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I recently looked into some of these problems and found out they are so amazing.

If a chessboard were to have wheat placed upon each square, such that one grain were placed on the first square, two on the second, four on the third, and so on (doubling the number of grains on each subsequent square), how many grains of wheat would be on the chessboard at the finish?

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A and B alternately put white and black knights on the squares of a chessboard, which are unoccupied. In addition, a knight may not be placed on a square threatened by an enemy knight (of the other color). The loser, is the one who cannot move any more. Who wins?

Can anyone suggest to me more such chessboard problems?

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A classic.

Remove two diagonally opposite corners of the board. Can you cover it with dominoes each of which covers two adjacent squares?

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  • $\begingroup$ i have seen this one quite easy to solve $\endgroup$ – Marvel Maharrnab Jul 22 '17 at 16:43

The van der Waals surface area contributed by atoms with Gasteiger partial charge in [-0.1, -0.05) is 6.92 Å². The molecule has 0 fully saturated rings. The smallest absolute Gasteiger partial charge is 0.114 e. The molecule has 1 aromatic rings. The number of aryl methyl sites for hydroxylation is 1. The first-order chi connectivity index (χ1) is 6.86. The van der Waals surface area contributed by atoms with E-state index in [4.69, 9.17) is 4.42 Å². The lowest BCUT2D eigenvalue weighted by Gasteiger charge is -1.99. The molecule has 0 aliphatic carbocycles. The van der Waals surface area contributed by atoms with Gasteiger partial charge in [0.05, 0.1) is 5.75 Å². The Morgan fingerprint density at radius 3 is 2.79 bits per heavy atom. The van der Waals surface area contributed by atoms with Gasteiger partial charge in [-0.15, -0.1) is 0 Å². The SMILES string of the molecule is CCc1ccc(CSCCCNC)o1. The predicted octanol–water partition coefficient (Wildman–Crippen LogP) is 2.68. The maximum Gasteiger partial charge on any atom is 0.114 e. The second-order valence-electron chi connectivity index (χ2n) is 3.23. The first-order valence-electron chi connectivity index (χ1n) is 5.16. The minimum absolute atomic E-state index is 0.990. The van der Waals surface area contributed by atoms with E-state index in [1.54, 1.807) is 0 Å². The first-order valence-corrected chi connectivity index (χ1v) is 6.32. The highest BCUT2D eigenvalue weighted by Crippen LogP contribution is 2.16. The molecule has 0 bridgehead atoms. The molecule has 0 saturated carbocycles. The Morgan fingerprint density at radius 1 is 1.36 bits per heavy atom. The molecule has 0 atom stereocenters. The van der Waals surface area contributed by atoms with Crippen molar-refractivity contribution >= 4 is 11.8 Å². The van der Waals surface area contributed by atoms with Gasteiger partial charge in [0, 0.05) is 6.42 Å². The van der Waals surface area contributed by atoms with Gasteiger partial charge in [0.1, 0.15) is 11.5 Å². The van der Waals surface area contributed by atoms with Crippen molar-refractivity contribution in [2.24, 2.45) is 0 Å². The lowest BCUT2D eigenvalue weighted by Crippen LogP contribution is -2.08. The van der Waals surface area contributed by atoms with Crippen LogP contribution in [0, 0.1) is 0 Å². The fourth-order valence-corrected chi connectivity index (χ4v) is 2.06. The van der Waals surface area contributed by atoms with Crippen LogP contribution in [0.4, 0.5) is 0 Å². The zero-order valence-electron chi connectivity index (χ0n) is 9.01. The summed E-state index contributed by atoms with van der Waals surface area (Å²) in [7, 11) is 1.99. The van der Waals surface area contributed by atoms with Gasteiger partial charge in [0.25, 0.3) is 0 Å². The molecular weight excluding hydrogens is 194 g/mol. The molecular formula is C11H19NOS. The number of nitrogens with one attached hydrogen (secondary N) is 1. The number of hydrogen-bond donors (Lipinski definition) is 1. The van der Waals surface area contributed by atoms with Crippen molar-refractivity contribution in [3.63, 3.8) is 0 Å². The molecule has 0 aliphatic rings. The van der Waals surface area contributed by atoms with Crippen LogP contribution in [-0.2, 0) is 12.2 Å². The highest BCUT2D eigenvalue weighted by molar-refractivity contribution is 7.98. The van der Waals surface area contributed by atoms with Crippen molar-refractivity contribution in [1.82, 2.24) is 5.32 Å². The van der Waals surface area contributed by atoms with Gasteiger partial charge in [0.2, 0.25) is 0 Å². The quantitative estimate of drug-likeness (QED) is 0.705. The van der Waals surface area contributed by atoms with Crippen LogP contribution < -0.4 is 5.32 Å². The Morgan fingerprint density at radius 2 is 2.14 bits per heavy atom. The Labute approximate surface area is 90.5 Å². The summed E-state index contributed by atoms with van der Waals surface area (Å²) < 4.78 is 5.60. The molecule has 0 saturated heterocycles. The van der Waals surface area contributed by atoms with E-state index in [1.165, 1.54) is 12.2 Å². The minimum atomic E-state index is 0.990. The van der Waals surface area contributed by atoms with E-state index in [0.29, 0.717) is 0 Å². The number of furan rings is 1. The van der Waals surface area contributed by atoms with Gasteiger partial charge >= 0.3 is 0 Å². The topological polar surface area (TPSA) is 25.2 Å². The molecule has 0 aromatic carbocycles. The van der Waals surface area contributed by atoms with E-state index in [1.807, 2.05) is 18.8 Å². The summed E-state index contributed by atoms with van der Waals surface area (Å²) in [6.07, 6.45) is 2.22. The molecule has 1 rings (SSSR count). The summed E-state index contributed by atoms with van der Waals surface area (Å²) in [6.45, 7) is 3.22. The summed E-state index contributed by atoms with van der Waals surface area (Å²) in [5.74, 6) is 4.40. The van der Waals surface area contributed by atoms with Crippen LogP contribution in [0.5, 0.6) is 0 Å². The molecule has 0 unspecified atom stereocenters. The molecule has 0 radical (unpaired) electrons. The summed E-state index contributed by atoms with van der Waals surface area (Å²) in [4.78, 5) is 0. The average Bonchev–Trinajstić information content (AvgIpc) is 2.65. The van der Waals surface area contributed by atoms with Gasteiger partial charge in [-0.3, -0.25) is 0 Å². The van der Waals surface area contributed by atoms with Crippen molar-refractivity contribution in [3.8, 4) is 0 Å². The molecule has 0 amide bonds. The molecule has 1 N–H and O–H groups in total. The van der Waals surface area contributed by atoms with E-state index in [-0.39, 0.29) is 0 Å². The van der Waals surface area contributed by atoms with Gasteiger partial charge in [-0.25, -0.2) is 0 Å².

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How many ways are there of placing 8 queens on a chessboard so that no two threaten each other?

And I can't resist: in ordinary chess, who has a winning strategy or who can force a draw?

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  • $\begingroup$ No one. can force a draw assuming optimal play. $\endgroup$ – mathnoob123 Jul 22 '17 at 18:04
  • $\begingroup$ @FaiqRaees is that proven? $\endgroup$ – Ittay Weiss Jul 22 '17 at 19:46
  • $\begingroup$ No, it is not. See Solving chess $\endgroup$ – Reinhard Meier Jul 22 '17 at 21:01
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Starting and ending on diagonally opposite corners of the board, can a knight visit each square exactly once?

Answer:

No. It must make exactly $63$ moves to do the above, but must start and end on a square of the same color. However, the color of the square the knight is on changes every time it makes a move.

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